Blog from nature about integrating traditional knowledge with Western Science to study and protect Salmon in Alaska.
see link below.
This sourcebook has two purposes. The first is to provide a selection of evaluation tools and change mechanisms for collaborative groups to consider and use. The second is tostimulate discussion of evaluation and adaptation in collaborative resource management. Collaborative resource management and adaptive management are not new concepts, but experience has not caught up to theory, and there is much to learn from the rapidly evolving efforts underway.
In the hillsides of Trinidad’s Northern Range, smallholder subsistence farming systems dominate the landscape. Pushed to this frontier by escalating pressure on low-lying agriculture lands from more urban development and a rising population, farmers continue to rely on short-term crops on the steep slopes there.
Natural resource managers are seeking tools to help them address current and future effects of climate change.
Over the last 10 years, there has been a significant increase in private and public sector interest to explore payments for ecosystem services (PES), in order to assign value to ecosystem services, and thus promote better land use practices. We recently investigated how PES schemes are faring in meeting the goals of safeguarding ecosystem services, while also benefiting local livelihoods.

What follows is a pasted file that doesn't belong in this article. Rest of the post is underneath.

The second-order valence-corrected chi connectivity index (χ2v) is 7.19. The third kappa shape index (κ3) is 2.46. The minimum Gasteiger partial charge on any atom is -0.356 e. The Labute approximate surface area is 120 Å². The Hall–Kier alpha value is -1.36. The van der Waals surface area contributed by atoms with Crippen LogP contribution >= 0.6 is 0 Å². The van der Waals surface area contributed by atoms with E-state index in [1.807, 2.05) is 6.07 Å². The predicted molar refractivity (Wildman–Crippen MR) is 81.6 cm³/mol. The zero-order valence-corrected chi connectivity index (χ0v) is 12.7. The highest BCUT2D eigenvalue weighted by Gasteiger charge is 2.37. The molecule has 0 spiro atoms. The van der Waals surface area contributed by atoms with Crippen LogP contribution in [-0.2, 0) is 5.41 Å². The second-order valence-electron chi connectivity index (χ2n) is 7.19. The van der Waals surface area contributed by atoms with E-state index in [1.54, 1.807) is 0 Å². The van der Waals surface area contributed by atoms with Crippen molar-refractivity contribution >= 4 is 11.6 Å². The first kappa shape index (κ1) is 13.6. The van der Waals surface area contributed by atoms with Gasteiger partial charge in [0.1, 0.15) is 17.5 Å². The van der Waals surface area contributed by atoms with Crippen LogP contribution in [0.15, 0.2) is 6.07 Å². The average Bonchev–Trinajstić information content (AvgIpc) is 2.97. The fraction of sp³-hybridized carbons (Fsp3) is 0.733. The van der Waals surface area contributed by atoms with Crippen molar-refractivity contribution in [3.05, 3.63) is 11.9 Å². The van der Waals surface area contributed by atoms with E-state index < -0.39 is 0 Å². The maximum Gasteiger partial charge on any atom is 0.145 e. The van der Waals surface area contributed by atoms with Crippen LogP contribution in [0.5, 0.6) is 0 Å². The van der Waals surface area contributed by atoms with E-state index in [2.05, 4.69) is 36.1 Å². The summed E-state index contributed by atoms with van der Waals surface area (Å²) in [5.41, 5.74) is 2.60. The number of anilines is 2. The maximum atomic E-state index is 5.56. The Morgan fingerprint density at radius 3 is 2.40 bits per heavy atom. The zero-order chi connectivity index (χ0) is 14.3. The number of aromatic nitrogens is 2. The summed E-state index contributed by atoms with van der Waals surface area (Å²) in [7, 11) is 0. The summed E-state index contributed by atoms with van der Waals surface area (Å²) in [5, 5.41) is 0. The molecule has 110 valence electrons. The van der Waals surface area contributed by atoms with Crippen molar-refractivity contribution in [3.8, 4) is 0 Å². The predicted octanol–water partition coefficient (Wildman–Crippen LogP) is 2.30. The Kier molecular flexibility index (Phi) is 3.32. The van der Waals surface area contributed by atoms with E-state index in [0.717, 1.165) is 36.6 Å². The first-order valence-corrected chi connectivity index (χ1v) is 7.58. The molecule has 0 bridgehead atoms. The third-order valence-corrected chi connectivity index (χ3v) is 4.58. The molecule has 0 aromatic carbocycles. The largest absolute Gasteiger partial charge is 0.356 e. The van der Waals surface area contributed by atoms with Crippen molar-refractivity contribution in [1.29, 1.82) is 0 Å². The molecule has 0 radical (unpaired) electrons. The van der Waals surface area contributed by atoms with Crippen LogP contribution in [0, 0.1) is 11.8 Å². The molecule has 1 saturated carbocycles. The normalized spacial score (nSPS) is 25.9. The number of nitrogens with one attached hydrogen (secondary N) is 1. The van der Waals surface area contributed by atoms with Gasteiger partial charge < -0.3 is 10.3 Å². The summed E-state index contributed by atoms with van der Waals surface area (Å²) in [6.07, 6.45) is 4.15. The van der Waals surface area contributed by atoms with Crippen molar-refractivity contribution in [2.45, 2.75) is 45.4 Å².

La Pedrera is a small town located on the Caquetá River in the Colombian Amazon. The town has electricity for only a few hours per day. During that time all the shop owners turn on their TVs and radios. Men, women and children sit on the street to watch TV; as I look around, I see that many of them are currently engrossed in a Japanese soap opera.
While winter around the Chesapeake Bay is known for oysters and striped bass, summertime means blue crabs. If you enjoyed steamed crabs from Maryland this summer, you may have consumed crabs harvested by watermen involved in a ground-breaking test of technology to improve long-term blue crab management.
The Conservation Catalysts Network (CCN) focuses on universities, colleges and research institutions that are catalyzing large landscape conservation. Our members are pairings of academic and research institutions with conservation initiatives (for example, the pairing of the Harvard Forest and the Wildlands and Woodlands Initiative).